Angles and Shapes
|Level: Beginner||Duration: 1-3 class periods|
|Grade Level: Middle School (ages 12+)||Author: LEGO Education|
|Topics: Recognizing and naming different geometric shapes; improving knowledge and understanding of angles, developing problem-solving skills|
|Materials: Simple and Motorized Mechanisms Base Set, note cards|
Improve students’ math skills relating to geometric shapes and angles.
Learning basic geometric shapes and the various angles required to build them is easier with this hands-on activity. Students learn the shape and how it’s created by building each form independently.
1. The teacher writes the names and descriptions of various geometric shapes on note cards
and places them in a bag. Note: When applicable and/or useful, include the angle degree in
the description. This will help students remember and learn the various degree angles and
how they apply to each shape.
2. Students are divided into pairs of two and given a LEGO Education Structures Set. (If there
are more students than sets, this activity can be done by dividing the Structures Set in half
and giving each group of students a portion of the set’s elements.)
3. The teacher pulls a name of a geometric shape from the bag. He/She then reads the
description and instructs the students to build the shape that has been described.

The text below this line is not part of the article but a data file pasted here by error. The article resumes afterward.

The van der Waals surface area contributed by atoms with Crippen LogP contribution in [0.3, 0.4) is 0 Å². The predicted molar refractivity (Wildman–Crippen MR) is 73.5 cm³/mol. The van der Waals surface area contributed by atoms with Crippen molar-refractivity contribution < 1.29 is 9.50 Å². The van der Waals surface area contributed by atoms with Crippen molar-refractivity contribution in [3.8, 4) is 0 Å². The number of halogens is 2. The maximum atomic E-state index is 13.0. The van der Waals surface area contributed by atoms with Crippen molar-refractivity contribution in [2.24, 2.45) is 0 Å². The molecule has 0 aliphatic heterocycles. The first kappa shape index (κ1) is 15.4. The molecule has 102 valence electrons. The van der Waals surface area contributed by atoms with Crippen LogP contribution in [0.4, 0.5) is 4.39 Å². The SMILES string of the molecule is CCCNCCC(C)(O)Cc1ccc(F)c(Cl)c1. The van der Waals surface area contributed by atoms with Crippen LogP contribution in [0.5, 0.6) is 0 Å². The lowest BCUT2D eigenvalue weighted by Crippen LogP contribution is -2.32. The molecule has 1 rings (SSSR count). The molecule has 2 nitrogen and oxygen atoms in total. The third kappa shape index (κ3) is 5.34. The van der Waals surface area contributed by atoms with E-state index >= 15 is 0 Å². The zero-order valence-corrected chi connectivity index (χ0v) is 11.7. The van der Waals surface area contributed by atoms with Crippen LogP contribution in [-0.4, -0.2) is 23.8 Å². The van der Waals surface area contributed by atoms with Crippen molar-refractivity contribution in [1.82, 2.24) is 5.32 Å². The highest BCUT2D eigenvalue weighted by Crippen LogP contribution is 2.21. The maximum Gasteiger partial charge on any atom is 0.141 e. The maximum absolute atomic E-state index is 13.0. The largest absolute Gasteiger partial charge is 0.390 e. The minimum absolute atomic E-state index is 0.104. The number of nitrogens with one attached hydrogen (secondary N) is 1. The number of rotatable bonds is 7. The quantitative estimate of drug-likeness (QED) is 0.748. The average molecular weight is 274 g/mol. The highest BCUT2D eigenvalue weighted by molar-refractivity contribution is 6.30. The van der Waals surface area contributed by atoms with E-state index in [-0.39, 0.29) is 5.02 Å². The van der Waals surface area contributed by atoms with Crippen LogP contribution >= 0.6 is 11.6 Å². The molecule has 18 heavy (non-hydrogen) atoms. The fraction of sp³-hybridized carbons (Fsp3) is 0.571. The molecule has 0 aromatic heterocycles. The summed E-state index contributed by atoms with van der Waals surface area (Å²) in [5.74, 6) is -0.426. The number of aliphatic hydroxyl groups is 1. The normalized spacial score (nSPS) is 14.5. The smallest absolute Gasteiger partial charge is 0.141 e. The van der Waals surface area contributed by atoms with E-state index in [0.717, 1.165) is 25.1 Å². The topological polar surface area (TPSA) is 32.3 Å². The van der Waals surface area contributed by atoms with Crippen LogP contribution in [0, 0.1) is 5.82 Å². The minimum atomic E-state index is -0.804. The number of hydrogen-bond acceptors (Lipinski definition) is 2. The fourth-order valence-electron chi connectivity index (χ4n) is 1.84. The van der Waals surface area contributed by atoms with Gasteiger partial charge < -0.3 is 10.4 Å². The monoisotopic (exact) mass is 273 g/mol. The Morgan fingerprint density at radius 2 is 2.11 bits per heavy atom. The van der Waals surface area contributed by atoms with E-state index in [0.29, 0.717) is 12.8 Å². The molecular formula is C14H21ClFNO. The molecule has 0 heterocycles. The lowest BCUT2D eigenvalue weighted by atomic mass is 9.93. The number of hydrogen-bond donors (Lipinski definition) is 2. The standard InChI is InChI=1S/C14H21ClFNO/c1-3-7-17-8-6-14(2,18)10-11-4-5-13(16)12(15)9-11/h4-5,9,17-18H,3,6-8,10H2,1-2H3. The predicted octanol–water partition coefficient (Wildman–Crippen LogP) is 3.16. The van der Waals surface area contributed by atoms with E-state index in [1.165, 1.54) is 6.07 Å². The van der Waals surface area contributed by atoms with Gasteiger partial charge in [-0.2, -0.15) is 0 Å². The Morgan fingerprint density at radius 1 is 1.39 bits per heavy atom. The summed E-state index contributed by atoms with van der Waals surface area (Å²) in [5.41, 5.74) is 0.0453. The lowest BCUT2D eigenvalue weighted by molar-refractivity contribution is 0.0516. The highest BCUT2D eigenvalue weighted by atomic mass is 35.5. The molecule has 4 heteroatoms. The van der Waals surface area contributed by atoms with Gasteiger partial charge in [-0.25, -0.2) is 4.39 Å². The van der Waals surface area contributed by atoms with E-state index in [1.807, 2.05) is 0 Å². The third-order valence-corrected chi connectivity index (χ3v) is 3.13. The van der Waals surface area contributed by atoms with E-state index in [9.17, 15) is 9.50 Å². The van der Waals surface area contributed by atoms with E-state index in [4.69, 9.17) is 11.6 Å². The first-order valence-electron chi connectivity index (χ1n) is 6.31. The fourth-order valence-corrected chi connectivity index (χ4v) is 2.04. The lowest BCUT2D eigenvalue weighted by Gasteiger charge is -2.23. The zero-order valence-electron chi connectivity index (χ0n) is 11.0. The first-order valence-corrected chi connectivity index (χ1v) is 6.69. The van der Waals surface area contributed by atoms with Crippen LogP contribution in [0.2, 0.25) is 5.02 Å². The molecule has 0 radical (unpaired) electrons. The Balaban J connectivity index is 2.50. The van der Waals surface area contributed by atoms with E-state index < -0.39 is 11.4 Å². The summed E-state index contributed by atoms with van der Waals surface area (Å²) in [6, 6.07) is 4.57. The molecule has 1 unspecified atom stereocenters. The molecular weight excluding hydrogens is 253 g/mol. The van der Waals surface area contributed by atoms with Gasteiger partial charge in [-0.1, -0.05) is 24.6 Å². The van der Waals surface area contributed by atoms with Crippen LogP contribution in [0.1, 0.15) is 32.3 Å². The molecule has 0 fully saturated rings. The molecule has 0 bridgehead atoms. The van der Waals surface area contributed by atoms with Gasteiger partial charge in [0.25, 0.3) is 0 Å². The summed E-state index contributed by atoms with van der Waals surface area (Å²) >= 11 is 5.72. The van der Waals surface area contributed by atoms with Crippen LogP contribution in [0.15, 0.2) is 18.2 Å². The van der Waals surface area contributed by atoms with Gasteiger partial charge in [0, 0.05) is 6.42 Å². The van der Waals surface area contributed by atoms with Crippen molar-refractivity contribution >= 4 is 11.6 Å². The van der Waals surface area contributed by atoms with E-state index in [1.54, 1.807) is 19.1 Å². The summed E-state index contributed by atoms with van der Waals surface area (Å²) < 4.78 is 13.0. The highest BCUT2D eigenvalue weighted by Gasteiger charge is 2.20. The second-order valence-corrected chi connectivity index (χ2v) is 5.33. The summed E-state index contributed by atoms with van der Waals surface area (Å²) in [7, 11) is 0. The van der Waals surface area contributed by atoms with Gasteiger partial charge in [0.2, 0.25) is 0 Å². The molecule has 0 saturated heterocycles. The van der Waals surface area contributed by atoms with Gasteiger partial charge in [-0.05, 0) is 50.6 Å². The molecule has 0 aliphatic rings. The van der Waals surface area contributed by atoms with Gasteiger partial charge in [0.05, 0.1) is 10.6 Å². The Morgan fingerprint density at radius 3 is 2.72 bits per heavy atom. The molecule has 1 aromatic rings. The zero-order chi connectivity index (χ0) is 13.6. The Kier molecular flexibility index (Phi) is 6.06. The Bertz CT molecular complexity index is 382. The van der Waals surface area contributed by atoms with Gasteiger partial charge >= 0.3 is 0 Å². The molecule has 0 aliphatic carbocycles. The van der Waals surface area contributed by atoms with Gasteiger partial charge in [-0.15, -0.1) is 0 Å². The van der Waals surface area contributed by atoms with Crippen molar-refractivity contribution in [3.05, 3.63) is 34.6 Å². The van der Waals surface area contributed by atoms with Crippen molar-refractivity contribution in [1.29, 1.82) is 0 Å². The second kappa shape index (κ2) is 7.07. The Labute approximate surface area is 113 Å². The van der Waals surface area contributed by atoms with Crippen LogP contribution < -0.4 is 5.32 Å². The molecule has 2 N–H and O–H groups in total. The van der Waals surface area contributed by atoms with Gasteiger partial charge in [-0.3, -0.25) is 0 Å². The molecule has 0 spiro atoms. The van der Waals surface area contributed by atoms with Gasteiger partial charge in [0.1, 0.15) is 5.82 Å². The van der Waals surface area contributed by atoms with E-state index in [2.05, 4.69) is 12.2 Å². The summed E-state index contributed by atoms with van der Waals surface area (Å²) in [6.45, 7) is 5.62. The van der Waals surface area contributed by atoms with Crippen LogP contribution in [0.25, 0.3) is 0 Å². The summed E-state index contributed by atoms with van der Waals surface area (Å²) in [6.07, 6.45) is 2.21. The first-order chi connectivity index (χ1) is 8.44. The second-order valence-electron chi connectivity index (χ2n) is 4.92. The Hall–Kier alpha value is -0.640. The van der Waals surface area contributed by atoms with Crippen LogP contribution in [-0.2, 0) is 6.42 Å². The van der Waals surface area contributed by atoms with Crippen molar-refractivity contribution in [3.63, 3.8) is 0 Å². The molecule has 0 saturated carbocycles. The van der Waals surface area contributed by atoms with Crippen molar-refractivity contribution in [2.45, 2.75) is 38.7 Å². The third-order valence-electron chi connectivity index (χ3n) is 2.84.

4. Students complete the build. Before moving onto the next shape, each build must be checked
by the teacher for accuracy.
5. Repeat Steps 3 through 4 until all shapes have been described and built.
1. What shapes were the easiest to build?
2. How do angles impact the building of a shape? (Example: Triangles can be obtuse or
Isosceles and still be triangles. Are other shapes able to change their appearance and still
remain a shape?)
3. Being able to move the beams allows for flexibility in design, can you think of how this is used
in the real world? (Example: Bridges are made up of numerous geometric shapes, but the
stability is found in the uniformity of the design. What would happen if bridges didn’t have
uniform geometric shapes?)
Pick a shape and test your students’ knowledge of it in the real-world. For example, Octagons. What real life objects use the octagon shape either as its design or as a component of its design? Instruct students to build their example.